Early childhood education (ECE) settings play an important role in child dietary intake and excess weight gain. Policy, systems, and environment (PSE) approaches have potential to reduce disparities in children at higher risk for obesity. The purpose of this review was to (1) characterize the inclusion of populations at higher risk for obesity in ECE interventions and (2) identify effective ECE interventions in these populations. Seven databases were searched for ECE interventions. Intervention characteristics and methodological quality were assessed in 35 articles representing 34 interventions. Interventions identified were mainly a combination of ECE and parent interventions (41%) or stand-alone ECE intervention (29%), with few multisector efforts (23%) or government regulations assessed (5%). Many included policy (70%) or social environment components (61%). For Aim 1, two thirds were conducted in primarily populations at higher risk for obesity (67%). Studies were rated as fair or good methodological quality. For Aim 2, 10 studies demonstrated effectiveness at improving diet or reducing obesity in populations at higher risk for obesity. Most included a longer intervention (i.e., >6 months), multiple PSE components, and formative work. Opportunities to incorporate more PSE components in ECE-based interventions and collaborate with parents and communities are warranted to improve child health.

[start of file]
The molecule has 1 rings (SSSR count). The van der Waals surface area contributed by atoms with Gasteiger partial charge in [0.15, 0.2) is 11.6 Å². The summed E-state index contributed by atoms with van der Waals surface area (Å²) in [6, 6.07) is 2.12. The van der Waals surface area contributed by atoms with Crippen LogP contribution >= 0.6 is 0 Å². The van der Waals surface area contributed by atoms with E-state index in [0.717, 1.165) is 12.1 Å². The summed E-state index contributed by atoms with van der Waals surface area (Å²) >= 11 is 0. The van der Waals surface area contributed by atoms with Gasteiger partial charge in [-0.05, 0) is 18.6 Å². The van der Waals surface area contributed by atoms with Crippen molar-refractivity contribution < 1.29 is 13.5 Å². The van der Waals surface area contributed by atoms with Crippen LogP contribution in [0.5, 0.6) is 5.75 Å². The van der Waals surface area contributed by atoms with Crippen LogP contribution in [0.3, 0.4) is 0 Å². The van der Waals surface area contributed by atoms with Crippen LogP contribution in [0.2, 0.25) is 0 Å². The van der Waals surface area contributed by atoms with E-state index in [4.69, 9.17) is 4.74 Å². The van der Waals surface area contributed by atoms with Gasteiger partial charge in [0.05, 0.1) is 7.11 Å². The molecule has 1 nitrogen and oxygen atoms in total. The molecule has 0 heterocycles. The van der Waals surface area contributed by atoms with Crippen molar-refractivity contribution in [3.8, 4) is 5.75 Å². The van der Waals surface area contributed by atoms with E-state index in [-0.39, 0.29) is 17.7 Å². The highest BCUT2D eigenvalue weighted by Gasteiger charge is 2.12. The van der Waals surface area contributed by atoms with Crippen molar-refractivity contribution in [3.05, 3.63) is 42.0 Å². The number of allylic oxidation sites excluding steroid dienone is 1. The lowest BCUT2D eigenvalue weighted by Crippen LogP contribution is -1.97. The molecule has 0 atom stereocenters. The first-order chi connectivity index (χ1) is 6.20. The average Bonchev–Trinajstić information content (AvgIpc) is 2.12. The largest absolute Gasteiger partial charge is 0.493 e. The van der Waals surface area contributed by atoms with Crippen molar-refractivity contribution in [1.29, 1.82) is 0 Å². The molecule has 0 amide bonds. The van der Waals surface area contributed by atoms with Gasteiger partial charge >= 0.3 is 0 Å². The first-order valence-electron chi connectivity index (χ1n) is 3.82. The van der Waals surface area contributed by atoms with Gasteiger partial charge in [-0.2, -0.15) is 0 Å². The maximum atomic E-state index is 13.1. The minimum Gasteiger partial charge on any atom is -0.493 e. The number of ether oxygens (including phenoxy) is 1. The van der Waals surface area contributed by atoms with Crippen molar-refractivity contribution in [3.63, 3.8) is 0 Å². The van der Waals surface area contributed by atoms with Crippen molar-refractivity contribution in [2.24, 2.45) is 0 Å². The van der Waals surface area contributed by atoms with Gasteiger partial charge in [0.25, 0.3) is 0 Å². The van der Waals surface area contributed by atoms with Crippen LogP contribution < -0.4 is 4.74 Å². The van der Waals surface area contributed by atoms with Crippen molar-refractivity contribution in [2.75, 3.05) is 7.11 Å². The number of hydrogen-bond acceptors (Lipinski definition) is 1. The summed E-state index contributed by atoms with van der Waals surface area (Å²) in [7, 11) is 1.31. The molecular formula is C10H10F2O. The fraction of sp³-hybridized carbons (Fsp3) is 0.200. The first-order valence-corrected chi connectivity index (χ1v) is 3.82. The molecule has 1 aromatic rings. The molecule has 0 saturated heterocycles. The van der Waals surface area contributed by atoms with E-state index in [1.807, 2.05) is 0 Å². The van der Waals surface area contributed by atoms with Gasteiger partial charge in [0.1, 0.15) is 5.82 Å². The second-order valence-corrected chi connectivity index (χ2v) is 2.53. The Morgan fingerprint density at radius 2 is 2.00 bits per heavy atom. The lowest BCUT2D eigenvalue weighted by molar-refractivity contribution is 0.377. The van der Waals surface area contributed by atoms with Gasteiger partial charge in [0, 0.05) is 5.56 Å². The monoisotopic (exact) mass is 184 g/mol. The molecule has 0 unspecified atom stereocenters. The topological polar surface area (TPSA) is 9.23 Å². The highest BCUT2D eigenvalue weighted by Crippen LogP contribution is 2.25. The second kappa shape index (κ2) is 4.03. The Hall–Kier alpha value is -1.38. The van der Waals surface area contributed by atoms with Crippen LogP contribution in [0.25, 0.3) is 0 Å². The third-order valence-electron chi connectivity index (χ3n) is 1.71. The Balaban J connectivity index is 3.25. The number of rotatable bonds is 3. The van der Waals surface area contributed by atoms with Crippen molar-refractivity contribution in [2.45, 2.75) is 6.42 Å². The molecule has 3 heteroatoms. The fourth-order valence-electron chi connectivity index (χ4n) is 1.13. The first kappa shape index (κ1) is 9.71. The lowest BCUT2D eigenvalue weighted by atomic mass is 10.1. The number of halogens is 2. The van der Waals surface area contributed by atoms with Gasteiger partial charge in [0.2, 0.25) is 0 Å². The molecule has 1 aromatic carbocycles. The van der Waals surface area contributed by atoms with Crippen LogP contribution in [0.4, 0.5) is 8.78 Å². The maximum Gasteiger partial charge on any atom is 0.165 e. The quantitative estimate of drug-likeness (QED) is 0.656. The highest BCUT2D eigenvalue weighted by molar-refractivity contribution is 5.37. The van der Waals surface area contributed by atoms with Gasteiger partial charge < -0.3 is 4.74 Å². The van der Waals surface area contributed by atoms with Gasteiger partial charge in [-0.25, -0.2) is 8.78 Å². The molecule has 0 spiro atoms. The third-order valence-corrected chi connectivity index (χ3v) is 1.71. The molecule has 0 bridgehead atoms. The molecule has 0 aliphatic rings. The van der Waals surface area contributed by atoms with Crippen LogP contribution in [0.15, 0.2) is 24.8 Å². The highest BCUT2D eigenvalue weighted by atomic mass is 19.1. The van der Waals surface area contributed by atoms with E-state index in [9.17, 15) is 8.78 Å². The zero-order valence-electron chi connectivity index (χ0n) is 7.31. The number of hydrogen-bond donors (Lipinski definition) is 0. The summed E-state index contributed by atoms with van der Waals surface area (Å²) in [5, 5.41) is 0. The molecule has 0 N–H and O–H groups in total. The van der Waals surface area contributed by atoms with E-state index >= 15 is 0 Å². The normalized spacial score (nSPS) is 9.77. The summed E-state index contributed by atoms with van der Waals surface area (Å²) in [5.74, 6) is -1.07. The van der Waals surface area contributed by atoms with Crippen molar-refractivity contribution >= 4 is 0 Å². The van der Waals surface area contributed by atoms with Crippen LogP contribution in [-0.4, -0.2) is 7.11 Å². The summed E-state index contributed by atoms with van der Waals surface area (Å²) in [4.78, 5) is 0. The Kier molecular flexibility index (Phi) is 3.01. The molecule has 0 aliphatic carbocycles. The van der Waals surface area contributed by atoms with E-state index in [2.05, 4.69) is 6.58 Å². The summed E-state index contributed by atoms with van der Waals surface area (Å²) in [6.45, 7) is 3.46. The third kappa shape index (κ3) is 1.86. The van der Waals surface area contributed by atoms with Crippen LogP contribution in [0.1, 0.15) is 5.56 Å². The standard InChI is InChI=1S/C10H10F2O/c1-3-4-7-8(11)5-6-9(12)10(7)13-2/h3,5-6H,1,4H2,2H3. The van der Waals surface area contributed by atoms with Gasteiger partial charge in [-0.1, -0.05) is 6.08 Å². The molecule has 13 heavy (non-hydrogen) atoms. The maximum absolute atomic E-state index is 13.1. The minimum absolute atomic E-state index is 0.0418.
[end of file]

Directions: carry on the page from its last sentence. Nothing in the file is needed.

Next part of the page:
|State||Accepted/In press - 2023|
Bibliographical noteFunding Information:
This paper was supported by Healthy Eating Research, a national program of the Robert Wood Johnson Foundation. CLK was supported by the National Institutes of Health (T32DK064584, U54GM104940, and K99HD107158), as was EWF (F32HD108022‐01), EM (1 R01 HD 104708‐01), CN (5K12HL138030‐05), and SB (F32HL154530). The content is solely the responsibility of the authors and does not necessarily represent the official views of the National Institutes of Health.
© 2023 World Obesity Federation.
- young children
ASJC Scopus subject areas
- Endocrinology, Diabetes and Metabolism
- Public Health, Environmental and Occupational Health